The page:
Can honey bees really be trained to detect cancer in ten minutes?

  • The bees are placed in a glass chamber which the patient exhales from
  • If bees fly into a secondary chamber then ‘the disease has been detected’
  • The inventor Susana Soares says bees can be trained in 10 minutes

A Portuguese designer has created a contraption which she says can detect cancer using trained bees.

The bees are placed in a glass chamber which the patient exhales from.

If the bees fly into a secondary chamber, then that means the bees have detected the disease, according to Susana Soares.

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Miss Soares, who presented her Bee’s project at Dutch Design Week, in Eindhoven last month, said: ‘Trained bees only rush into the smaller chamber if they detect the odour on the patient’s breath that they have been trained to target.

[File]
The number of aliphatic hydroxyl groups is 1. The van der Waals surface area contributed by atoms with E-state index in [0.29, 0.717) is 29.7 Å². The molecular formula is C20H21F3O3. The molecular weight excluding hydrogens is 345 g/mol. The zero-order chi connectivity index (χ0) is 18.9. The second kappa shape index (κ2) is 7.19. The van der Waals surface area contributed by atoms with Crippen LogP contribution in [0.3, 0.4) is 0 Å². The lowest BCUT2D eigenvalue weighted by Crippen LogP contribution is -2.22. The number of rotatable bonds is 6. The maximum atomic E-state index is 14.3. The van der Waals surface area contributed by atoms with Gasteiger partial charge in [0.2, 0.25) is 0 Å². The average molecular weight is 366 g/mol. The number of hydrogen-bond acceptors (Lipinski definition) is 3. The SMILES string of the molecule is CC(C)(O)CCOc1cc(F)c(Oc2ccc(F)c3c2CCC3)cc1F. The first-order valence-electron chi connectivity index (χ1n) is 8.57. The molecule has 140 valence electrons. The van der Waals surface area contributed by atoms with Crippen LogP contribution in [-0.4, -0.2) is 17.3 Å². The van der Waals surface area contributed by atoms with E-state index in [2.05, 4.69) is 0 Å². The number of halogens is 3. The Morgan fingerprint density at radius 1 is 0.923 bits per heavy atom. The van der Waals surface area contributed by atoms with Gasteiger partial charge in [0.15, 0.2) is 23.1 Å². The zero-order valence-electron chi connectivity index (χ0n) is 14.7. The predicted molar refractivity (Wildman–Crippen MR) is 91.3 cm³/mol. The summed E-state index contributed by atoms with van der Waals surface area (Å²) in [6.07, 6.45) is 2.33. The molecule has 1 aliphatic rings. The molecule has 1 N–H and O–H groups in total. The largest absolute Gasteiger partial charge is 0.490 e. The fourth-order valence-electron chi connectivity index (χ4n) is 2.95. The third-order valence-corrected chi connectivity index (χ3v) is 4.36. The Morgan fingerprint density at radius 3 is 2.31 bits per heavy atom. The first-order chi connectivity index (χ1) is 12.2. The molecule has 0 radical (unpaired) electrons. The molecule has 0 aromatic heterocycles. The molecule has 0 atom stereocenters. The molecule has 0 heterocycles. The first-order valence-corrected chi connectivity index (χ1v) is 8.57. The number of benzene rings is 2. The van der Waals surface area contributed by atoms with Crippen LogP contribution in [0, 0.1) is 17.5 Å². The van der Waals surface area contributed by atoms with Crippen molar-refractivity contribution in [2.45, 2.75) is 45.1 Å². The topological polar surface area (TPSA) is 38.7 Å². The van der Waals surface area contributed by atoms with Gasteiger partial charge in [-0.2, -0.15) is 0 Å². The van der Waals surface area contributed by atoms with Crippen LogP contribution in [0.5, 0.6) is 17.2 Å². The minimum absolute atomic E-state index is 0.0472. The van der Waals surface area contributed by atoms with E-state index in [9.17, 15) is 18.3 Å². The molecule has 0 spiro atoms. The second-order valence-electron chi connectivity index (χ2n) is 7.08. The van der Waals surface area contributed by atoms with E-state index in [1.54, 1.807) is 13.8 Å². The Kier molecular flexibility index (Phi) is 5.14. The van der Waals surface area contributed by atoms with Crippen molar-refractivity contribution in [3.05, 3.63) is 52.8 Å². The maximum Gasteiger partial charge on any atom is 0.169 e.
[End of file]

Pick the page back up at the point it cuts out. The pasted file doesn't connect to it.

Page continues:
‘The bees can be trained within 10 minutes.’

Scientists have discovered that honey bees have an excellent sense of smell which is better than a sniffer dog.

Bees can be trained to detect bombs and one company called Insectinel is training ‘sniffer bees’ to work in counter-terrorist operations.

A bee is trained by exposing it to certain odours before feeding them a solution of water and sugar.

The bees then remember the smell for the rest of their lives if they are always rewarded with sugar.

The glass object has a big chamber and a small chamber where the bees go if they detect the disease.

Research carried out by scientists has suggested that bees can accurately diagnose diseases such as tuberculosis, lung and skin cancer as well as diabetes.

www.adoptahive.co

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